... "Five 'Safe' Recipes"...
I have a kitchen cupboard jam-packed with recipe books and 4 more drawers packed with 'Good Food' and 'Delicious' magazines with 2 drawers reserved for the Christmas and New Year issues from the past 10 years. This year we've been doing what we'd usually do i.e. plough through all of the festive recipes, shortlisting the most yummy for our own build-up to the Big Day. On Sunday morning, for instance, Ben surprised me with a "De da!!!!" moment as he revealed the chocolate log cake he'd made the day before. That afternoon he made mince pies and various sweet and savory Christmas biscuits. I'll be making a third stuffing for our turkey - with a Spanish twist: chorizo. But it wasn't like that in the build-up to Christmas 2009...
Back then, working out weekly menus was a nightmare, let alone working out what we would eat over the festive season.
I'd flick through all my recipes, discounting the vast majority because I knew that (a) Ben would refuse to eat them and (b) he'd throw a wobbly at the very prospect of them appearing on the weekly menu.
Anything with cheese was out. Fats, of course, were eliminated and anything that needed to be fried. Curiously nuts and potatoes were OK, but I couldn't mix potatoes with, say, bread because that would mean 'too many' carbs. I remember a veggie burger and oven-baked potato wedges I served up which ended up being slammed down on the table in a furious ED rage because of the mix of potatoes, bread and breadcrumbs in the burger on one plate.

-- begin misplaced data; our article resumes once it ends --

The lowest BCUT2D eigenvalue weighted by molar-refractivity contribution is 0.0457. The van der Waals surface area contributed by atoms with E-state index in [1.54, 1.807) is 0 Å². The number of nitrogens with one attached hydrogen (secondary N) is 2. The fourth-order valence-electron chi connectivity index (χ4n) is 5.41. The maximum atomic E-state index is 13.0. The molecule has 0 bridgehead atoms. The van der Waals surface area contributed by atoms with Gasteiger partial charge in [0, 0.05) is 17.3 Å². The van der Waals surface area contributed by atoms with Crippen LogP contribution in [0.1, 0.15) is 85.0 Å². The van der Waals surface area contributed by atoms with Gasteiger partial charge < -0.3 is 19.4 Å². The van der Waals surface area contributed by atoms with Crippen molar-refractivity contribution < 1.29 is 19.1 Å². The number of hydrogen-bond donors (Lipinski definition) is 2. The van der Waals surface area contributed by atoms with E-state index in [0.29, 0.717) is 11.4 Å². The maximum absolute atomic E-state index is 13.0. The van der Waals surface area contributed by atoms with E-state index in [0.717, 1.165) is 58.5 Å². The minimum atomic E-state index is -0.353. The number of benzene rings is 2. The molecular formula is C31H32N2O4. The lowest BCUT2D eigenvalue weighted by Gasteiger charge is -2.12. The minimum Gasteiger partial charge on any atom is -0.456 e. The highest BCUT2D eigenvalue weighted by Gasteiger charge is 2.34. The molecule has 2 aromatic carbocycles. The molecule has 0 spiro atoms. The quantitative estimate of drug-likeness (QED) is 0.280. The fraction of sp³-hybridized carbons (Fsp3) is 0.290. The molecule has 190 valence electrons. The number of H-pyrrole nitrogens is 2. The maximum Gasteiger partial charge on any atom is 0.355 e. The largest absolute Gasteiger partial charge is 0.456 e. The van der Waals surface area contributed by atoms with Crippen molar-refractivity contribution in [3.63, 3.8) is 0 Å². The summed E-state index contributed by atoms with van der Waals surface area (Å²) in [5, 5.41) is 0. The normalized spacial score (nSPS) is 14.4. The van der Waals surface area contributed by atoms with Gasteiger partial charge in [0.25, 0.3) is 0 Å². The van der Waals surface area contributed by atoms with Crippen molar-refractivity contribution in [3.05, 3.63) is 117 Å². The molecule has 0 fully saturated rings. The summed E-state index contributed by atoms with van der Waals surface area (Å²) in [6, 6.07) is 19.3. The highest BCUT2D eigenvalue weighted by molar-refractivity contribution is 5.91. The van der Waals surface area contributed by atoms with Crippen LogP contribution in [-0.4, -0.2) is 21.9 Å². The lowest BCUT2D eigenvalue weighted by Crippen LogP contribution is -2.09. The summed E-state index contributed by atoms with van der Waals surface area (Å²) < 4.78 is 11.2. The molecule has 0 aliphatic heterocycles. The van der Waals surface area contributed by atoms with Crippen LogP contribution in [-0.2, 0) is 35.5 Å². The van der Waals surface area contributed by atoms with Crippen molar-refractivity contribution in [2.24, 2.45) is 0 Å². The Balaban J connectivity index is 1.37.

Puddings and cakes were out - unless they were fat-free. And umpteen other things that, thankfully, have slipped my mind two years on.
Virtually all festive foods were 'out', except lean turkey meat and why the heck did we need to use oil to roast the potatoes when Ben reckoned it could be done 'more healthily' without?
He would police the kitchen to check there was no 'contraband' in the fridge, freezer or larder.
Everything had to be zero fat and if an 'extra lite' version existed of anything, we had to buy that. Our local supermarket's 'extra lite' mayonnaise was particularly bland...
He'd throw an ED fit if he caught me frying anything on the stove. Even frying an onion in a tablespoon of oil was a criminal offence. Why fry when you can dry fry?
The slightest globules of oil would be described as 'swimming in fat' and violent refusals to eat the evening meal.
Or he'd stress out all day at the prospect of a 'fear food' being slipped into our dinner. I remember a serious problem with my plans for smoked mackeral burgers. Had I seen how much fat was in mackeral?!!!
I'd try to remove nutritional labels from food packaging. But by then Ben knew calories off by heart. And, anyway, removed labels set the alarm bells ringing in his head. I wouldn't have removed the labels if they were 'OK', would I?
I tried to black out the nutritional content of recipes, but that also set off the alarm bells - and, of course, he knew the calories by heart anyway.
And in a house as small as ours it's virtually impossible to lock him out of the kitchen.
Before the eating disorder and afterwards, cooking was one of my big passions. Especially cooking in the run-up to Christmas. At the height of the eating disorder I came to hate and even fear cooking, choosing a handful of five or so 'safe' bland recipes in an attempt to keep the peace.
Last year in 2010 it was better.
This year it's virtually back to normal.
Bring on Ben's delicious chocolate log cake!!!!